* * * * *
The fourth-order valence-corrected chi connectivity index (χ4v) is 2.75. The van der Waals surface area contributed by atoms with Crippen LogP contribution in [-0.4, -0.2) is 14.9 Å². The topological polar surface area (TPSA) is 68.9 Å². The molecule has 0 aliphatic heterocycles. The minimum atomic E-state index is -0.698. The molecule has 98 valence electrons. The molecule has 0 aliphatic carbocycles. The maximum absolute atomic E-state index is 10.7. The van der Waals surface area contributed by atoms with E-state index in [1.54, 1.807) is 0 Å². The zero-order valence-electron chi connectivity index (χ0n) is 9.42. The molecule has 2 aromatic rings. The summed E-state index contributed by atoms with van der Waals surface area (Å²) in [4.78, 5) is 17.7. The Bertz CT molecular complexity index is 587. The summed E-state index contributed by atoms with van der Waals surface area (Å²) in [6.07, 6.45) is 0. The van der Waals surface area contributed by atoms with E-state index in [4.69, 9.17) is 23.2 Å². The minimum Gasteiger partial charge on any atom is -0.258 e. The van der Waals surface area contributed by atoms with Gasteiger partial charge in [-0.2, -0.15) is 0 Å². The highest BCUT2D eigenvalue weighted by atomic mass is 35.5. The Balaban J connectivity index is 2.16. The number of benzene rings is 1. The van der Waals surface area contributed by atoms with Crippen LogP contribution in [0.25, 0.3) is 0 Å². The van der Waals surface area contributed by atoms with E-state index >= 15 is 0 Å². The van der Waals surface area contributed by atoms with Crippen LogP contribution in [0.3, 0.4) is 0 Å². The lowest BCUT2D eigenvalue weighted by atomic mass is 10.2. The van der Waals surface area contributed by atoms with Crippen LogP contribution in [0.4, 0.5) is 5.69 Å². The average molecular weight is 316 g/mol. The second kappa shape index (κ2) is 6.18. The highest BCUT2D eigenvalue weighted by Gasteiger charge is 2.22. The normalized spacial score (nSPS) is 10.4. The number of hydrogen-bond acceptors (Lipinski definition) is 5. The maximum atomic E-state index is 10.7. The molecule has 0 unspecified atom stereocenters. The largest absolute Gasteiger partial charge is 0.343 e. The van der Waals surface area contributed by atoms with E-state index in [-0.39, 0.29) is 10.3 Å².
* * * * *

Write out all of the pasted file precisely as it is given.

The fourth-order valence-corrected chi connectivity index (χ4v) is 2.75. The van der Waals surface area contributed by atoms with Crippen LogP contribution in [-0.4, -0.2) is 14.9 Å². The topological polar surface area (TPSA) is 68.9 Å². The molecule has 0 aliphatic heterocycles. The minimum atomic E-state index is -0.698. The molecule has 98 valence electrons. The molecule has 0 aliphatic carbocycles. The maximum absolute atomic E-state index is 10.7. The van der Waals surface area contributed by atoms with E-state index in [1.54, 1.807) is 0 Å². The zero-order valence-electron chi connectivity index (χ0n) is 9.42. The molecule has 2 aromatic rings. The summed E-state index contributed by atoms with van der Waals surface area (Å²) in [4.78, 5) is 17.7. The Bertz CT molecular complexity index is 587. The summed E-state index contributed by atoms with van der Waals surface area (Å²) in [6.07, 6.45) is 0. The van der Waals surface area contributed by atoms with E-state index in [4.69, 9.17) is 23.2 Å². The minimum Gasteiger partial charge on any atom is -0.258 e. The van der Waals surface area contributed by atoms with Gasteiger partial charge in [-0.2, -0.15) is 0 Å². The highest BCUT2D eigenvalue weighted by atomic mass is 35.5. The Balaban J connectivity index is 2.16. The number of benzene rings is 1. The van der Waals surface area contributed by atoms with Crippen LogP contribution in [0.25, 0.3) is 0 Å². The van der Waals surface area contributed by atoms with E-state index >= 15 is 0 Å². The van der Waals surface area contributed by atoms with Crippen LogP contribution in [0.3, 0.4) is 0 Å². The lowest BCUT2D eigenvalue weighted by atomic mass is 10.2. The van der Waals surface area contributed by atoms with Crippen LogP contribution in [0.4, 0.5) is 5.69 Å². The average molecular weight is 316 g/mol. The second kappa shape index (κ2) is 6.18. The highest BCUT2D eigenvalue weighted by Gasteiger charge is 2.22. The normalized spacial score (nSPS) is 10.4. The number of hydrogen-bond acceptors (Lipinski definition) is 5. The maximum atomic E-state index is 10.7. The molecule has 0 unspecified atom stereocenters. The largest absolute Gasteiger partial charge is 0.343 e. The van der Waals surface area contributed by atoms with E-state index in [-0.39, 0.29) is 10.3 Å².